Former priest avoids jail a second time after abuse of niece aged six
A former priest who sexually abused his niece more than 30 years ago has avoided jail for a second time, despite an appeal by prosecutors in a case described as "rare and exceptional".
The 60-year-old, whose details cannot be published to protect the victim's identity, had pleaded guilty to 12 counts of sexually assaulting his niece on dates in the late 1970s and early 1980s.
She was aged between six and 13 and he was in his 20s. He was given wholly suspended 18-month sentences by Judge Pat McCartan on March 1.
The Director of Public Prosecutions sought a review of the man's sentence on grounds that it was unduly lenient. However, the Court of Appeal found yesterday that the sentencing judge acted within his discretion.
Giving judgment, Mr Justice Alan Mahon said the offences took place when the man was visiting or staying in the family home while he was studying for the priesthood.
He was confronted in the mid to late 1980s by the girl's parents. He duly informed his bishop who contacted the gardaí, who interviewed the victim's parents.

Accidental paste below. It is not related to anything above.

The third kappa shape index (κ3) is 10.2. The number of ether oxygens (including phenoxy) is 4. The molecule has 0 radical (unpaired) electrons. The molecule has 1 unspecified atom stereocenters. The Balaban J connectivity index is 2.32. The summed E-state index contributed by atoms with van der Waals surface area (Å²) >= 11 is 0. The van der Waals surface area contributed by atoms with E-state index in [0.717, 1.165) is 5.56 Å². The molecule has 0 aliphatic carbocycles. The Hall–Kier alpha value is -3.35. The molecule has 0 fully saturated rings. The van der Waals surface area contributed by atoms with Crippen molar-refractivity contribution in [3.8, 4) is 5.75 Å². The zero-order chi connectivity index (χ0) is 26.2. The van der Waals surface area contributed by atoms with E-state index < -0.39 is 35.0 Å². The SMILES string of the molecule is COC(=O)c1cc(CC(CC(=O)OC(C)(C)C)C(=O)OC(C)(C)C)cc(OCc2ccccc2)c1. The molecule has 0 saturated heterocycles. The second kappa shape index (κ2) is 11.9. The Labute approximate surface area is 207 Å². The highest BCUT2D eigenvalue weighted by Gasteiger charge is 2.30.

Nothing further appeared to have been done at that time because of the reluctance of the victim's parents to pursue the matter, Mr Justice Mahon said.
That remained the case until 2013, when the victim approached the gardaí following the death of her mother.
In the aftermath of his disclosure to his Bishop, the man attended counselling.
In 1994 he moved to America where he applied for laicisation.
He later moved to London "he says as a form of self exile", Mr Justice Mahon said.
The sentencing judge described the circumstances of the case as "unique". The level and extent of the man's acknowledgement of the abuse at a point in time when the "full horrors" of clerical child sex abuse were "only emerging" was "itself remarkable and unusual", Mr Justice Mahon said.
The fact that he informed his bishop, engaged in rehabilitation and sought laicisation within six years of being confronted by the victim's parents indicated a degree of remorse or guilt "not often seen in these types of cases".
This, coupled with the "speedy reporting" by the Church to the gardaí, "might be considered as unusual" in a case of historical child sex abuse from 30 years ago.
On the other side of the coin, a young girl was abused by her uncle in a manner that can only be described as serious.
It was only in rare and exceptional cases that acts of sexual abuse committed by adults against children will not merit a prison sentence.
"At this remove, this is one of those cases" but he said it "almost certainly" would not have been had it been prosecuted in the late 1980s or 1990s.